Health Library

Showing 1 - 10 of 4911

  • Page of 492
  • Next >

  • Caregiving: How to Help With a Shower

    A shower can increase a person's sense of comfort and well-being. And it's also a good time to check their skin for sores or rashes. How often a person bathes can depend on their condition and their wishes. If you can, try to let the person choose when they bathe.

  • Caregiving: Reducing Germs and Infection in the Home

    Germs and infection can spread easily in the home. This may happen when items around the house become soiled or when you come into contact with body fluids, such as blood or urine. A person's cough or sneeze can spread germs too. Washing your hands often can help you keep...

  • Caregiving: Washing Soiled Clothes and Linens

    Keeping clothes and bed linens clean can take time, but it's worth the effort. It can help the person you're caring for stay healthy and feel clean. Clothes and bed linens become soiled when they come into contact with things like urine, stool, or vomit. Washing soiled clothes and linens...

  • Caregiving: Using Disposable Gloves

    Disposable gloves are gloves that you use one time and then throw away. They can protect your health and the health of the person you're caring for. They help keep germs and infection from spreading to you and to the other person. Use gloves whenever you might touch body fluids,...

  • Caregiving: How to Help With a Sink Bath

    A sink bath, or basin bath, can be a safe choice for a person who can't move around or walk much. And it's a good time to check their skin for sores or rashes. The person may want a sink bath every day or a few times a week. Their...

  • Caregiving: Adult Underwear for Incontinence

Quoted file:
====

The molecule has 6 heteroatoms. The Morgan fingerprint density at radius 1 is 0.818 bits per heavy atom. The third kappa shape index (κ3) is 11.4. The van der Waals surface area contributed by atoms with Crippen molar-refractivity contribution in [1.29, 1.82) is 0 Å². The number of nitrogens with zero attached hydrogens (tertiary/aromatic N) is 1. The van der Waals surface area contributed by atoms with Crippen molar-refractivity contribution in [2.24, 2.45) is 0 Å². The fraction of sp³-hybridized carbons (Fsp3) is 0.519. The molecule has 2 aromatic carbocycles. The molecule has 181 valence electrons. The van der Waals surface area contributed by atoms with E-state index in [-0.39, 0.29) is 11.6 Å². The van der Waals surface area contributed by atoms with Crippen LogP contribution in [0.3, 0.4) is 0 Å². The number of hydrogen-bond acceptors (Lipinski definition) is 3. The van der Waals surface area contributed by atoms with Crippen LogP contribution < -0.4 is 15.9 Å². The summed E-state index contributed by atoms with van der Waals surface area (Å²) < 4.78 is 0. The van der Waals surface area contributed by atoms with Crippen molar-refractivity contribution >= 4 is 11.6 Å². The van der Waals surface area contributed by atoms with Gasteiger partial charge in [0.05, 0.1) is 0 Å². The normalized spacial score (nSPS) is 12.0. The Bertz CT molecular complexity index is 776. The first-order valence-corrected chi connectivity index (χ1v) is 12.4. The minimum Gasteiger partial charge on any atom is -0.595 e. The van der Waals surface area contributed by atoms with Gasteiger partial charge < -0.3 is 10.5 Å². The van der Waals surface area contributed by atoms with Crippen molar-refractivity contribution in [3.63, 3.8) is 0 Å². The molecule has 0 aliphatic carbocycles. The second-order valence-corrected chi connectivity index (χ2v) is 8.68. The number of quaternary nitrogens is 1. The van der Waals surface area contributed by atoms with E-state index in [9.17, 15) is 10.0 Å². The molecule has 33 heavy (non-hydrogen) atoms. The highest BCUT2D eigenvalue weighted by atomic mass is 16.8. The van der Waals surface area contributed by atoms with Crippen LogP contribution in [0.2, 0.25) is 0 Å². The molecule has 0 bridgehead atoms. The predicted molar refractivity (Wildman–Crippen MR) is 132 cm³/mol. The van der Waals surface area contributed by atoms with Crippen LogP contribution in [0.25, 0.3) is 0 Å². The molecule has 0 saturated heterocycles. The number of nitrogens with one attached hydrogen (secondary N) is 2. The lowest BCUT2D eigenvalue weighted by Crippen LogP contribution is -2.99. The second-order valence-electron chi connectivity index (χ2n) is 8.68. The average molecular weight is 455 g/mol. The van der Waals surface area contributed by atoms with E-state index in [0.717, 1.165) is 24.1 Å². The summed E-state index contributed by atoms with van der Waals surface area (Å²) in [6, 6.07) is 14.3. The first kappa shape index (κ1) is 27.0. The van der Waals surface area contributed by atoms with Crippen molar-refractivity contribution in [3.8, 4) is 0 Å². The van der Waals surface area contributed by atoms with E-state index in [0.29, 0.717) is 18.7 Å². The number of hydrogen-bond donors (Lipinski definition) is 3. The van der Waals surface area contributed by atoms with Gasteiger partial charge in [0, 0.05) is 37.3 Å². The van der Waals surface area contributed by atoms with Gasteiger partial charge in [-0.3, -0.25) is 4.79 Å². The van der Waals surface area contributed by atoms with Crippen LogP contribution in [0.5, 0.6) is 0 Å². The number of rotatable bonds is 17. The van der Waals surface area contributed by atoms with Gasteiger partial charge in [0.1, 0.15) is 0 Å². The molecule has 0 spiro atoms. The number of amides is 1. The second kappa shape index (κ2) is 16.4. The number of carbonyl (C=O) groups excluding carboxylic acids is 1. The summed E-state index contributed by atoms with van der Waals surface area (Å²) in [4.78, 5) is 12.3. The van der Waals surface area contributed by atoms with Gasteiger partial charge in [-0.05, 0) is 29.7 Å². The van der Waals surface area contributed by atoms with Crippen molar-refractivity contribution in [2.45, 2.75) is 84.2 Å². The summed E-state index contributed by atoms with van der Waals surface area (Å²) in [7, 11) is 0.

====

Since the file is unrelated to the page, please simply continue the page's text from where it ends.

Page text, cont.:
Adult protective underwear may be helpful for a person who has incontinence. A person who has incontinence has trouble controlling urine or stool. This underwear helps absorb urine and catch stool. There are different types of adult underwear. A washable type may be useful when a person has trouble using...

  • Neutropenia: Preventing Infections

    What is neutropenia? Neutropenia (say "noo-truh-PEE-nee-uh") means that your blood has too few white blood cells called neutrophils. White blood cells are an important part of your body's immune system. Neutrophils help protect your body from infection by killing bacteria. What causes it? Neutropenia is often caused by...

  • Birth Control Hormones: The Pill

    Combination pills are used to prevent pregnancy. Most people call them "the pill." Combination pills release a regular dose of two hormones, estrogen and progestin. They prevent pregnancy in a few ways. They thicken the mucus in the cervix. This makes it hard for sperm to travel into the uterus.

  • Birth Control Hormones: The Mini-Pill

    Mini-pills are used to prevent pregnancy. They release a regular dose of a hormone called progestin. They are different from regular combination birth control pills. Those contain progestin and another hormone called estrogen. Progestin prevents pregnancy in a few ways. It thickens the mucus in the cervix. This makes it...

  • Birth Control Hormones: The Patch

    The patch is used to prevent pregnancy. It looks like a bandage. You put it on the skin of your belly, rear end (buttocks), upper arm, or upper body (but not on a breast). The patch releases a regular dose of the hormones estrogen and progestin. These hormones prevent pregnancy...

Showing 1 - 10 of 4911

  • Page of 492
  • Next >